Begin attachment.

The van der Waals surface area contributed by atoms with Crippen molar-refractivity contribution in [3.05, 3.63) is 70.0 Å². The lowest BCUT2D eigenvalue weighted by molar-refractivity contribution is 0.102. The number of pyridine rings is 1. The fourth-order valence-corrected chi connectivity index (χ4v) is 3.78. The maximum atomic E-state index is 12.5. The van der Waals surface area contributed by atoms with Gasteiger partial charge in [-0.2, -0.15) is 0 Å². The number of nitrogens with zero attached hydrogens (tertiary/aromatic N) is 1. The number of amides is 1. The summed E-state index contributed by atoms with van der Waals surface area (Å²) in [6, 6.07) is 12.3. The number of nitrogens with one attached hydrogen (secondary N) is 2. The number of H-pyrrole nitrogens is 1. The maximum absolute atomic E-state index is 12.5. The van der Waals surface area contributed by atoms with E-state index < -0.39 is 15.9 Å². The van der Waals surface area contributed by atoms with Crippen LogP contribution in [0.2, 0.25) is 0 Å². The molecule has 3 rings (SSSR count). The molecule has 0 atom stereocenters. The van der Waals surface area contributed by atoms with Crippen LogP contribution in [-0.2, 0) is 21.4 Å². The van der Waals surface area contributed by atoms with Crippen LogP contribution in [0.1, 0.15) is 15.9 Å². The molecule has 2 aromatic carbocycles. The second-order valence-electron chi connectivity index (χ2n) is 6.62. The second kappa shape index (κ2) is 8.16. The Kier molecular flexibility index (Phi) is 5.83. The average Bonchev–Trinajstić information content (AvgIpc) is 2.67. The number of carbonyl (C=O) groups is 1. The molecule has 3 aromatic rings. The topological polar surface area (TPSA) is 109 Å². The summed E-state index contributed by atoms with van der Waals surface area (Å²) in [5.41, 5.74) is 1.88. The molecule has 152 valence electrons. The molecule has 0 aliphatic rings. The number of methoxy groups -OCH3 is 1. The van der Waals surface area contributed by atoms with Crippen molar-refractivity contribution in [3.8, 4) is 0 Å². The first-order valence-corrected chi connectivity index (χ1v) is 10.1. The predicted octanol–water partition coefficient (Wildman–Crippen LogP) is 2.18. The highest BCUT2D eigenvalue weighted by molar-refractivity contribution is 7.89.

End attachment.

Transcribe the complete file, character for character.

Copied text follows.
The van der Waals surface area contributed by atoms with Crippen molar-refractivity contribution in [3.05, 3.63) is 70.0 Å². The lowest BCUT2D eigenvalue weighted by molar-refractivity contribution is 0.102. The number of pyridine rings is 1. The fourth-order valence-corrected chi connectivity index (χ4v) is 3.78. The maximum atomic E-state index is 12.5. The van der Waals surface area contributed by atoms with Gasteiger partial charge in [-0.2, -0.15) is 0 Å². The number of nitrogens with zero attached hydrogens (tertiary/aromatic N) is 1. The number of amides is 1. The summed E-state index contributed by atoms with van der Waals surface area (Å²) in [6, 6.07) is 12.3. The number of nitrogens with one attached hydrogen (secondary N) is 2. The number of H-pyrrole nitrogens is 1. The maximum absolute atomic E-state index is 12.5. The van der Waals surface area contributed by atoms with E-state index < -0.39 is 15.9 Å². The van der Waals surface area contributed by atoms with Crippen LogP contribution in [0.2, 0.25) is 0 Å². The molecule has 3 rings (SSSR count). The molecule has 0 atom stereocenters. The van der Waals surface area contributed by atoms with Crippen LogP contribution in [-0.2, 0) is 21.4 Å². The van der Waals surface area contributed by atoms with Crippen LogP contribution in [0.1, 0.15) is 15.9 Å². The molecule has 2 aromatic carbocycles. The second-order valence-electron chi connectivity index (χ2n) is 6.62. The second kappa shape index (κ2) is 8.16. The Kier molecular flexibility index (Phi) is 5.83. The average Bonchev–Trinajstić information content (AvgIpc) is 2.67. The number of carbonyl (C=O) groups is 1. The molecule has 3 aromatic rings. The topological polar surface area (TPSA) is 109 Å². The summed E-state index contributed by atoms with van der Waals surface area (Å²) in [5.41, 5.74) is 1.88. The molecule has 152 valence electrons. The molecule has 0 aliphatic rings. The number of methoxy groups -OCH3 is 1. The van der Waals surface area contributed by atoms with Crippen molar-refractivity contribution in [3.8, 4) is 0 Å². The first-order valence-corrected chi connectivity index (χ1v) is 10.1. The predicted octanol–water partition coefficient (Wildman–Crippen LogP) is 2.18. The highest BCUT2D eigenvalue weighted by molar-refractivity contribution is 7.89.